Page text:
If people are good only because theyFEAR

As I folded my laptop closed when I made the decision to stop watching the episode, I looked at my experience and what else it reminded me of. I saw that I had had this experience before when watching the series Dexter. Where you go into this conflictual experience of on the one hand liking Dexter, and on the other hand judge him because, well, he’s a serial killer – but then when it comes down to it and things get tense – don’t want him to get caught.

It also reminded me of a dream I had, of which the theme I believe repeated itself a few times in my life. I enter the dream and it’s already in full action, meaning, there’s no ‘story build up’ – like you start watching a movie halfway into the duration of it. In the dream I was busy looking for someone along with another group of people, when the knowledge hit that I had killed the person and that the authorities were also looking for the culprit. I remember not being phased at all by the piece of information that “I had done it”, the only thing I was wrought up about was that I may get caught and set course to run away and hide.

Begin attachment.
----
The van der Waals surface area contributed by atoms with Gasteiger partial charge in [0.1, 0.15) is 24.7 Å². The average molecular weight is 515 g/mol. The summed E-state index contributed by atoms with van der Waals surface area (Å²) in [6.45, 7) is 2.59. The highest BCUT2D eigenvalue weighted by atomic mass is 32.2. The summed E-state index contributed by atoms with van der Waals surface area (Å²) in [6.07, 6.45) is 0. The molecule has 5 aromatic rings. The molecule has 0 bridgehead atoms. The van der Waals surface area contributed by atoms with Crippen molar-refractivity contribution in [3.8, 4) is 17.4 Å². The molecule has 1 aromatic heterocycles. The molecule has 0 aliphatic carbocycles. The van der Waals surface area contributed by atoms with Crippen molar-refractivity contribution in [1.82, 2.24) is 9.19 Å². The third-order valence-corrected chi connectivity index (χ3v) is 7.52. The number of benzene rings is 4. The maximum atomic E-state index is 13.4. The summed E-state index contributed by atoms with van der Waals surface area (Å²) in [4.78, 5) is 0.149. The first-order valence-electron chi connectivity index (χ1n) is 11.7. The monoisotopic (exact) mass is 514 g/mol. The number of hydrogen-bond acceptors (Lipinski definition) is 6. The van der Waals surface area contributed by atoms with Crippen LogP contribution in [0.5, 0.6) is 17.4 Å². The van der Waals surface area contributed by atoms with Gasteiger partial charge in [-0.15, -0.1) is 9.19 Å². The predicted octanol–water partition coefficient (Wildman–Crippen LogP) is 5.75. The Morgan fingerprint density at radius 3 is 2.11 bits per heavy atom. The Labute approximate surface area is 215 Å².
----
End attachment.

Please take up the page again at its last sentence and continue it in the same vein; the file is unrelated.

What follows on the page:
Another memory that came up was of me sitting in music class in my first year of high school, where for some reason we were discussing the topic of the sun when my teacher mentioned that the sun will burn out at some point and then that will be the end of Life on Earth, but that this would only happen a long time from now. I remember thinking ‘Well as long as I’m not there when it goes down, then I don’t care’ – with pictures from the Armageddon movie flashing by and being terrified at the prospect of having to face such a situation. I felt icky inside myself because I also knew that a lot of people now on Earth live a disastrous life that I am unwilling to live and I quickly buried up the thought and the feelings that came with it. But for some reason that one moments thinking has always stuck with me (what you resist will persist hey).